The phone rang shortly after 9:00 tonight. I had only been home for a few minutes and, because I was still fighting a headache, I didn’t want to talk to anyone. Tim answered the phone and I was relieved it was for him. About 20 minutes into the conversation he motioned for me to get a second phone.
It took me a moment to identify the voice—that of a gentleman I had done business with about 8 years ago, and whose family we had befriended over the period of several years. It was an unusual relationship, in some ways, considering that they are Old Order (horse & buggy) Mennonite Christians and we are, well…. not. As families we are culturally worlds apart but our faith bond was strong from the start.
Several years ago, when Irvin and Alma announced that they were moving 7 to 8 hours North, we invited them to our home for dinner. Tim drove out to their farm to pick them up with their 4 children because the distance by horse and buggy was a bit much. With 9 children in the house, all aged 11 and under, we still managed to have a great time connecting heart to heart spiritually.
Through the past few years since they moved, in spite of distance, the connection has not ended. Irvin called early December 2008 and his first question was, “Are you still pursuing your dream?”
I laughed, “Which dream?” I’m a dreamer, a visionary. I have one undying dream but several other dreams that intertwine with that ‘one’. “If you’re asking about the book, I’m trying, but I’m stuck. If you’re asking about doing conferences on the topic of abuse, I’m still working toward that.”
From the moment I shared the dream of ministry in the area of emotional, sexual and spiritual abuse, Irvin stepped up as a cheerleader. He shared parts of his story and the gift his mother gave him by speaking truth into his life and affirming his manhood. She offered a listening ear and an open door on any topic—every question was welcome and answered truthfully, from the heart.
Alma is more reserved. She has a beautiful spirit, a gracious heart and, while she isn’t one to wear her heart on her sleeve, she welcomes friendship. As a mother, Alma is outstanding. Our daughter Nicole and their daughter, Loretta, developed a close friendship in school and she was invited over for play days from time to time. These days were highlights for so many reasons, not the least of which was Alma’s amazing cooking and the donuts she made for them—donuts I was fortunate to taste test and definitely rate as the best I’ve ever eaten.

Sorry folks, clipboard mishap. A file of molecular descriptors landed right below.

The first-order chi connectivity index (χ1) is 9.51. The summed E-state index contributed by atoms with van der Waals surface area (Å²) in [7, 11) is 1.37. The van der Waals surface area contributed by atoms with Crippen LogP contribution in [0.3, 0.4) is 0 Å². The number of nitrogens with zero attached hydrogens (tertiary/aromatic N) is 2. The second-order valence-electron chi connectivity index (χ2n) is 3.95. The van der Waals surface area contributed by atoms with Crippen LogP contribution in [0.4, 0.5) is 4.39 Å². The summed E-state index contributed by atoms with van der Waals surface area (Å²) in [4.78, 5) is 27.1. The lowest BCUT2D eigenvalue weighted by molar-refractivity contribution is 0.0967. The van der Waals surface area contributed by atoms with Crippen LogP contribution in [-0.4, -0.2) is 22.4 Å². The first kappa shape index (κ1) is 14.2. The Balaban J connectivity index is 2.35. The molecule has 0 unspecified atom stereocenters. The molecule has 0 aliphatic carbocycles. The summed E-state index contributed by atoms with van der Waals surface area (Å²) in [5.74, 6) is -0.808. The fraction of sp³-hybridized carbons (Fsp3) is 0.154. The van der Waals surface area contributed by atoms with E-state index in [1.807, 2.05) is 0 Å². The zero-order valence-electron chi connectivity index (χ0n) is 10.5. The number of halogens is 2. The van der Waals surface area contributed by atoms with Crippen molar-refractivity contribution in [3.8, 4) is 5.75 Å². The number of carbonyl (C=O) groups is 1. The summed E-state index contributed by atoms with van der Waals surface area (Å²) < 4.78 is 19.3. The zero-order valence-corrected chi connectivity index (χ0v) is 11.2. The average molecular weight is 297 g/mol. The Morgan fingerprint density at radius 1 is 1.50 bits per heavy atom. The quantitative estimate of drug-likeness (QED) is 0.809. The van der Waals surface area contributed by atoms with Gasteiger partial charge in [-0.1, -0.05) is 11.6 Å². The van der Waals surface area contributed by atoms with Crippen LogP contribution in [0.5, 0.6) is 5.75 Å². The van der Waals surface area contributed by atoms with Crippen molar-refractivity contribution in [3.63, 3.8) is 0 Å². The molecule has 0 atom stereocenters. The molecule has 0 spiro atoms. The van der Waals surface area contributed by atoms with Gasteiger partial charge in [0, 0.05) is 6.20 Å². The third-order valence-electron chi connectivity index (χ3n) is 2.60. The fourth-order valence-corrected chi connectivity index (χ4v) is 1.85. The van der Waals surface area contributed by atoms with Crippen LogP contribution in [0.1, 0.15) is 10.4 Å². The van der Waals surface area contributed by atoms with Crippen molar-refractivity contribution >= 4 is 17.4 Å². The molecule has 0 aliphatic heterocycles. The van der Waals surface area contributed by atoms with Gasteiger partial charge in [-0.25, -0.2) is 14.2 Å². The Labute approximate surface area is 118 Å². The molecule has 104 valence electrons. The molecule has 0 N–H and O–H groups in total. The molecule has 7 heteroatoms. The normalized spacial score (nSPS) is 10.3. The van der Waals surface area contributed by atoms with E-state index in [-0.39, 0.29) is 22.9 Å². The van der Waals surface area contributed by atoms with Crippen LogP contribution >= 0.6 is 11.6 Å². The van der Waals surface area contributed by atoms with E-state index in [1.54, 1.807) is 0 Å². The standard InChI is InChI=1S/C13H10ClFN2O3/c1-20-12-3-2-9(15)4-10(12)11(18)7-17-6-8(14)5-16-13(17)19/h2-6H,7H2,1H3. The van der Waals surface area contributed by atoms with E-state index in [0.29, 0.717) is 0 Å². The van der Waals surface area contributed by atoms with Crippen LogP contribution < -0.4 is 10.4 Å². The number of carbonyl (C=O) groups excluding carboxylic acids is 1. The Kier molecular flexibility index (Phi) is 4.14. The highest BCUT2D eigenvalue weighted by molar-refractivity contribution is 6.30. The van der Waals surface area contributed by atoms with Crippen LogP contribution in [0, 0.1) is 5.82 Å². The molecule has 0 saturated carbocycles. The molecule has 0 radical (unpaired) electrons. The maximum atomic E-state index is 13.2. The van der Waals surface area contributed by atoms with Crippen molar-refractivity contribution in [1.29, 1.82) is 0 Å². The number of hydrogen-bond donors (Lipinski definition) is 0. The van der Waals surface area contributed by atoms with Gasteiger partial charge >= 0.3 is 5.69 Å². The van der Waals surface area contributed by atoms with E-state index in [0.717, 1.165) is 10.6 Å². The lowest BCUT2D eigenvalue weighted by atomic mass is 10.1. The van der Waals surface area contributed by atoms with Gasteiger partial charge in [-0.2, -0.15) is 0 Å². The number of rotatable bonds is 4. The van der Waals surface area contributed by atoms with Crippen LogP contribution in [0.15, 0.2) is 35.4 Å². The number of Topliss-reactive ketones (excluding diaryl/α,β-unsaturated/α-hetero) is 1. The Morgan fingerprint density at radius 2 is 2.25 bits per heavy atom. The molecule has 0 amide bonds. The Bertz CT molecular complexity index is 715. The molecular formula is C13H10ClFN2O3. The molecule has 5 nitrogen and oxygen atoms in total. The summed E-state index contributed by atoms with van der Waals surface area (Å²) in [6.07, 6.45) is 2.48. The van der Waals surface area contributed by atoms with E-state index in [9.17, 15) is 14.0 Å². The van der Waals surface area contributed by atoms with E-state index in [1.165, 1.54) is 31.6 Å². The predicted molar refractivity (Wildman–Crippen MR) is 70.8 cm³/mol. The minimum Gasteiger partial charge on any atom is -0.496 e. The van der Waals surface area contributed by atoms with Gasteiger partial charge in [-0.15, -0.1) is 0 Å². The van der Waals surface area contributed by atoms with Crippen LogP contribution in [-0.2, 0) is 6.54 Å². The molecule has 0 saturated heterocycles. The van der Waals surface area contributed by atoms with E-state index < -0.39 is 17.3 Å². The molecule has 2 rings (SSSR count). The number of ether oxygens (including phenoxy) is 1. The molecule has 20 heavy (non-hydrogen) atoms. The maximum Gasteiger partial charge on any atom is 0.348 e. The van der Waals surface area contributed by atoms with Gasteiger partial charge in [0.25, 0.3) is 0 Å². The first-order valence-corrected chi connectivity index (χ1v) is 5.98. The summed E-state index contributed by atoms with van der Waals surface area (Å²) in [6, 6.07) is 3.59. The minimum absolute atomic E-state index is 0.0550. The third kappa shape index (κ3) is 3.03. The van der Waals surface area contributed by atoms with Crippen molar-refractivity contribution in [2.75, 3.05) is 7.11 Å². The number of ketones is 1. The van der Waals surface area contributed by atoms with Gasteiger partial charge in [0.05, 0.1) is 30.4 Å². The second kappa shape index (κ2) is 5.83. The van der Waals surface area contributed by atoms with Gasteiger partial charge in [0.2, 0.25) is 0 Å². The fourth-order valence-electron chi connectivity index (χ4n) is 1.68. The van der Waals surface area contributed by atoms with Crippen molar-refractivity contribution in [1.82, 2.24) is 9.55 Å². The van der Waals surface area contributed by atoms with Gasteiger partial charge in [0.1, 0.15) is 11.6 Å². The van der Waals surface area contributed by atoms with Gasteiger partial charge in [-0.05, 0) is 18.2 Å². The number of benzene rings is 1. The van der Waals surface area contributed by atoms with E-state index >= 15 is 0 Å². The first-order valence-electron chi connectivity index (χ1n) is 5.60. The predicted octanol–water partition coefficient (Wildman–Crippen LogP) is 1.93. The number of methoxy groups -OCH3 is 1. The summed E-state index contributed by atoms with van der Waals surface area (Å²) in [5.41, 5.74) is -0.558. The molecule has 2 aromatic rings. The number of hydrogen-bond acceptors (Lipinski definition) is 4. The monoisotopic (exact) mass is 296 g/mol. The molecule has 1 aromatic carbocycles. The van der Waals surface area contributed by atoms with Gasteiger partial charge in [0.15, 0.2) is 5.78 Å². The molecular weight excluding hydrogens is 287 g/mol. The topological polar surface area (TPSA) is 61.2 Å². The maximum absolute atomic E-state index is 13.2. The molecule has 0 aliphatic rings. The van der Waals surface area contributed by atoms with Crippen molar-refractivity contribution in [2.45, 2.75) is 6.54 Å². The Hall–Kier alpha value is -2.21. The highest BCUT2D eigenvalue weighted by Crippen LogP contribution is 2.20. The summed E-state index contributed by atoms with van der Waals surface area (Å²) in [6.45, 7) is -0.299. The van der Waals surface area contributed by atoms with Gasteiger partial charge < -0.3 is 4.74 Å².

That was in the brighter days of Irvin and Alma’s life. There is something to be said for relationships that develop into a level of trust that makes even difficult conversations comfortable. Tonight Irvin wasn’t calling to chit-chat about business, change or even to ask about my dream. Tonight he called to share his breaking heart.
It was not quite a year ago that Irvin called with bitter and sweet news. Alma had been diagnosed with breast cancer and she was also expecting their 5th child. The pregnancy went well—she gave birth to a baby girl almost 8 months ago. The cancer, on the other hand, is stealing Alma’s life. The doctors have done all they can. Only a miracle will save Alma’s life.
In a nearly two-hour conversation, Irvin shared the bittersweet story of their recent months, weeks and days. He told of the grief that accompanies the journey and the sacred bond that exists between husband and wife even in the valley of the shadow of death. He testified of his unwavering faith in God’s goodness that will carry them through whatever lies ahead. And he expressed how he longs to affirm Alma’s beauty and value in meaningful ways in day-to-day life as her body takes the brunt of this disease.
Even in the tragedy of disease, Irvin shared a story of grace and hope. In the cancer treatment centre they made new friends and ‘family’ as he called them. What stood out to me is that these friends and family had a common bond of suffering and grief, even though there were cultural differences, even religious difference, that in other circumstances could have been barriers. He shared how other people cared for them and they cared for others . One particular gentleman who passed away last week spent his final days grieving for Alma and her family’s suffering. He was a 75-year-old gentleman with a wife, daughters and grand children. He had a lot to live for but in spite of this his heart reached out to Alma and her family. At his viewing, his wife shared that after his final visit with Irvin, days before his death, he had returned from the hospital with a heavy heart. Inside the safety of his own home he broke down in sobs and started praying for Alma.
I cried. Not only is the entire story touching to the core. It is also reminiscent of another man who in the face of death, cried out to God on behalf of others. When I hear a story of this kind of love, I find myself able to grasp in a more real and practical way what Jesus did for me on the cross. When all His energy should have been focused on human survival, He cried out to heaven on my behalf. And it is this story that Irvin falls back on in a time when nothing makes sense—in a time when all is lost from human perspective—and he knows that even now there is redemption.
There is something about suffering that opens the door to connections deeper than anything else. There is a beauty in the unselfishness of this type of suffering that speaks love and compassion more loudly than anything else in the world. It is this kind of love that gives us hope when hope itself has fled. Because of this love, even suffering has purpose and brings redemption.